Take, for example, my newest digital camera – the Sony Cybershot. This little pocket point-n-click was gifted to me by friend almost before the words “I really need a new digital camera” left my lips.
The J-Street Camera Fleet welcomes two new members:
1.) Sony Cybershot (I’m still learning how to use, stayed tuned for many over and underexposed snapshots)
2.) David’s Digi Clover San (a birthday gift from me, right in the instructions it is referred to as “quirky” and “toy camera,” so you can imagine the types of photos it produces)
I’ve been remiss in posting to Whole Heart Local. Not because I have nothing to say, but because I am doing too much, which leaves scant energy for writing or crafting. Good thing the HEAT descended on Monday (over 80 degrees . . . in April!) I thought I’d never have the opportunity to laze around the neighborhood, doing nothing, accomplishing even less…
Of course, it’s also true that my annual custom for Marathon Monday is to move as slowly as possible to counterbalance the twenty-thousand-odd runners thundering through the Brookline and Back Bay as part of the Boston Marathon.
So my day consisted of:
Snoozing under the Cherry Blossoms in the Arbs
Watching the laundry dry
Watching the cat, hotbed of activity that he is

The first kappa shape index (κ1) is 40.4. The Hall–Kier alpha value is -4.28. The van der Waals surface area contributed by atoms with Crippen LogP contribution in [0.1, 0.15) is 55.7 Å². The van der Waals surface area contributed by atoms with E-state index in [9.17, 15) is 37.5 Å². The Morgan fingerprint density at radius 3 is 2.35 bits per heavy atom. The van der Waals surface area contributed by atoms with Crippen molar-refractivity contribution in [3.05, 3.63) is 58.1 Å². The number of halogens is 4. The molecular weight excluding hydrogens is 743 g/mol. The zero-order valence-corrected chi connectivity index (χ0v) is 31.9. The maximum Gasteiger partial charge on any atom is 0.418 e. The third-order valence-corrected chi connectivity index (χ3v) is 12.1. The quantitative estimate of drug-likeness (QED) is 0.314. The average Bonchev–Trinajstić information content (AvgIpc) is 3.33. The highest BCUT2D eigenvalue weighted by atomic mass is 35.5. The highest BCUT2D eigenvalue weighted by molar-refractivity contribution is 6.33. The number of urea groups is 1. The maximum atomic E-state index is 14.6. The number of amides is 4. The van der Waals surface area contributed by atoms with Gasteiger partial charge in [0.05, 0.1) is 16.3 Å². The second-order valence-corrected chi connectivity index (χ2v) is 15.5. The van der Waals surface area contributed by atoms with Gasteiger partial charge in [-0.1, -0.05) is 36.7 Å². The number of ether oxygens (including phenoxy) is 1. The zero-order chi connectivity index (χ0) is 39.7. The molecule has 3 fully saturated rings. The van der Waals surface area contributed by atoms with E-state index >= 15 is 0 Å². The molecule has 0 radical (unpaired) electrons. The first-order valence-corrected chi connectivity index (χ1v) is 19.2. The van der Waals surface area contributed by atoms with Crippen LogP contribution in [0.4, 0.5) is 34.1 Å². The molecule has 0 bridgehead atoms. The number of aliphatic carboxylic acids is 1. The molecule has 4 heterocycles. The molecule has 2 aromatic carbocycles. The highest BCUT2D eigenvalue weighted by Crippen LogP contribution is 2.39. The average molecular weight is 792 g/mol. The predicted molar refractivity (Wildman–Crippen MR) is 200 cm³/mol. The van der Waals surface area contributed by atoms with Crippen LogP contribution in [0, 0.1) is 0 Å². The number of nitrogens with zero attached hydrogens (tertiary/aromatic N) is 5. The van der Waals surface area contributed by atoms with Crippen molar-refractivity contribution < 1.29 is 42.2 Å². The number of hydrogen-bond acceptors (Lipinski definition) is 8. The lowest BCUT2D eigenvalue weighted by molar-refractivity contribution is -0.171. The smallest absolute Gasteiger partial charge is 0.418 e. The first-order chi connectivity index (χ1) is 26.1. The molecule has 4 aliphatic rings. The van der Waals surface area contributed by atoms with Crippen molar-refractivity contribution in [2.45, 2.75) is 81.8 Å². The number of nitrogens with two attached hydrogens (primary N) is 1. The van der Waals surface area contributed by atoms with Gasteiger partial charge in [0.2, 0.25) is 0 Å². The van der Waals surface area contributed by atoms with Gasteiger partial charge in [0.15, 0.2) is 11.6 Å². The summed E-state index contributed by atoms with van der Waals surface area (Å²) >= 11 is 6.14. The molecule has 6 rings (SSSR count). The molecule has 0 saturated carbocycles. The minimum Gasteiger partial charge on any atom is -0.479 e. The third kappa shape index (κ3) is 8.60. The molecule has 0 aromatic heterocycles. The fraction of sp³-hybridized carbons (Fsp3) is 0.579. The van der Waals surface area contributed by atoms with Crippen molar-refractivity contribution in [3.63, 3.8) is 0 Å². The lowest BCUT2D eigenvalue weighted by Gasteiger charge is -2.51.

Trying out a new two-person board game
What did you do on Hot Monday?
Oh, naive urbanite! So unsuspecting when you should have very well anticipated your well-known lack-of-fiscal control when facing a gym filled with tables, tables lined with farm fresh veggies and value-added delights at the much anticipated Cambridge Winter Farmer’s Market.
Oh, city-girl. How you underestimate your ability to leap to excitement, time and again. Why did you think you could stroll in, coolly observe, walk out only a dollar or so poorer, homemade marshmallow chick in pocket? When was the last time you exhibited such decorum at a farm stand or food truck (never?)
To think you assumed anonymity, when you’ve made so many friends of farmers! And besides, you are a swirl in the social pudding of Cambridge. Not a chance you can step into the most happening (and only) winter market in the “People’s Republic,” and then away without bumping into a friend . . . or six. Without making a new friend, or two.
Phoebe, Phoebe. Really! You should have known.
One of my favorite quirks of the main branch Boston Public Library is how items move around within -appearing and disappearing seemingly on the whim of the library staff. For example, there’s a little nook (vestibule, foyer?) where statues reside, just outside of Bates Hall in the McKim building. I’ve seen many different statues there.
Most recently, this one:
(Please excuse the dark photo; new point-n-shoot! Just getting adjusted.)
So what is happening here, you ask?
1.) The child appears to be either teasing or feeding the swan.
2.) Is that a swan, or perhaps it’s a goose?
3.) Why is the clothing so loose on this child? Any moment, to the floor!
In a world filled with decorative items, I suppose statues aren’t required to make sense. In any event, I’m curious to see what will replace it when the time comes. Whenever that is.